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Importance of guidelines on glucocorticoid-induced osteoporosisComment on the American college of rheumatology recommendations for the prevention and treatment of glucocorticoid-induced osteoporosis.

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Importance of guidelines on glucocorticoid-induced
osteoporosis: comment on the American College of
Rheumatology Recommendations for the Prevention
and Treatment of Glucocorticoid-InducedOsteoporosis
To the Editor:
I was pleased to see that the American College of
Rheumatology (ACR) is taking the lead in the development
of guidelines for the prevention of glucocorticoid-induced
osteoporosis (1). This is an important area for guidelines
development because of the variety of physicians prescribing
glucocorticoids-from generalists to medical subspecialists
and other subspecialists-who may not be experienced in the
treatment of osteoporosis. Recent research suggests that many
patients who are receiving long-term glucocorticoid therapy
and who are at high risk for osteoporosis are not receiving
treatment to prevent bone loss ( 2 ) .
My colleagues and I recently completed a survey of
physicians (generalist and specialists), assessing their understanding of the risks of bone loss related to glucocorticoid use
and of the efficacy of medications to prevent bone loss (3). We
found that physicians were generally aware that glucocorticoid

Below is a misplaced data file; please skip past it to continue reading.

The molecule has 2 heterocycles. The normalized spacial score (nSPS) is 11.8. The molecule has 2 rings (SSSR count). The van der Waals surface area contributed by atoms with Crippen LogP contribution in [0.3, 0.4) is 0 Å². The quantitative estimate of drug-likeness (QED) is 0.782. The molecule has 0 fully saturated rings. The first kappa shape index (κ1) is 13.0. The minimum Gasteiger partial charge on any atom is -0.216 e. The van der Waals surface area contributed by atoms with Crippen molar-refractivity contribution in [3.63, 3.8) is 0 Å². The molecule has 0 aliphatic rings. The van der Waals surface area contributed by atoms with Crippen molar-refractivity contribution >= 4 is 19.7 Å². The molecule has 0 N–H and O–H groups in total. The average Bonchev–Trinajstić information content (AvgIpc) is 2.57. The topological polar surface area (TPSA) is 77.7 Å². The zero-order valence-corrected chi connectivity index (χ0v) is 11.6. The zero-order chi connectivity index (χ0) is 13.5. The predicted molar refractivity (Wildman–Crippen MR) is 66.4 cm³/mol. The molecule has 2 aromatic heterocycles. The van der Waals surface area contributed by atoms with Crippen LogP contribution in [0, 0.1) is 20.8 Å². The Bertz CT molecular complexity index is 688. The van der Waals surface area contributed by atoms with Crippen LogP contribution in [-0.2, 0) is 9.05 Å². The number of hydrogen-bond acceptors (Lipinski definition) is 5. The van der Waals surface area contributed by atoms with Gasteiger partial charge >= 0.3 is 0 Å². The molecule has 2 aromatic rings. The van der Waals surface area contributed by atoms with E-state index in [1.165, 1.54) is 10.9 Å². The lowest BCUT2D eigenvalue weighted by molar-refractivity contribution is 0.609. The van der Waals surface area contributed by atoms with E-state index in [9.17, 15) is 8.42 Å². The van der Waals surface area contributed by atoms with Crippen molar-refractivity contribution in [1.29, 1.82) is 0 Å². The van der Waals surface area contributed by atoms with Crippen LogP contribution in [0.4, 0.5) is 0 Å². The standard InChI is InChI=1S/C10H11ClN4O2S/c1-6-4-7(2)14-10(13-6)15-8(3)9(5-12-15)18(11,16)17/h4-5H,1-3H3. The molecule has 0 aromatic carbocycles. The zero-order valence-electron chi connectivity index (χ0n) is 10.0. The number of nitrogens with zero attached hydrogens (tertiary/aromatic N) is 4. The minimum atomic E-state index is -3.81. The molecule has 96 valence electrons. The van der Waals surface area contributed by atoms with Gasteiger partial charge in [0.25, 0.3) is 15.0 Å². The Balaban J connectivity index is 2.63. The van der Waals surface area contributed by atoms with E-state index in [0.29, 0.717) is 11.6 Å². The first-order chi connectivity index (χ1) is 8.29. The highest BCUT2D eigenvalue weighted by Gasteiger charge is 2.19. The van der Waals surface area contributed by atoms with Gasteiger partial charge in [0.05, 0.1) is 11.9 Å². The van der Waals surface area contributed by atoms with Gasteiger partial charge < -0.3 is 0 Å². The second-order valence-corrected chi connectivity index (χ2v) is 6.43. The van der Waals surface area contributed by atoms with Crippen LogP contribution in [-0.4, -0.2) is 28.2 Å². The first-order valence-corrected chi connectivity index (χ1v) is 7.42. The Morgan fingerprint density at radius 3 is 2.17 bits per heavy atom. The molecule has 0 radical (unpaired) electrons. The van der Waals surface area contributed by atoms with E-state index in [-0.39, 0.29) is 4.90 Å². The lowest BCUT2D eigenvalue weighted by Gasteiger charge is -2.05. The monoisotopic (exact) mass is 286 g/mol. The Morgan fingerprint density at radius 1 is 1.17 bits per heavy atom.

use presents a significant risk for bone loss in postmenopausal
women who are estrogen deficient, but most physicians do not
consider high-dose steroid treatment a significant risk for
osteoporosis in premenopausal women or men, and so are not
prescribing preventive medications for this group of patients.
Also, many physicians do not realize that long-term use of
low-dose steroids is also a significant risk for bone loss, and are
not routinely prescribing preventive therapy in this setting,
even in postmenopausal women.
Because glucocorticoids are used to treat a wide variety of illnesses, a broad educational effort will be needed to
reach a wide spectrum of physicians. The ACR guidelines
should help to disseminate the current knowledge: defining
who is at risk, a stepwise approach to treatment, and how to
use bone densitometry to identify risk and monitor therapy.
Use of these guidelines will create a new standard of care for
patients receiving long-term glucocorticoid treatment, helping
physicians to realize that osteoporosis, like hypertension and
glucose intolerance, is a treatable side effect of steroid use.
Rheumatologists are likely to play a prominent role in this
effort, because of their experience with steroid use and their
expertise in the treatment of musculoskeletal diseases.
As noted by the ACR Task Force, new developments
will lead to the refinement of the guidelines over time.
Research at pharmaceutical companies will answer important questions about the effectiveness of new agents in the
prevention and treatment of glucocorticoid-induced osteoporosis. However, there are many other questions that should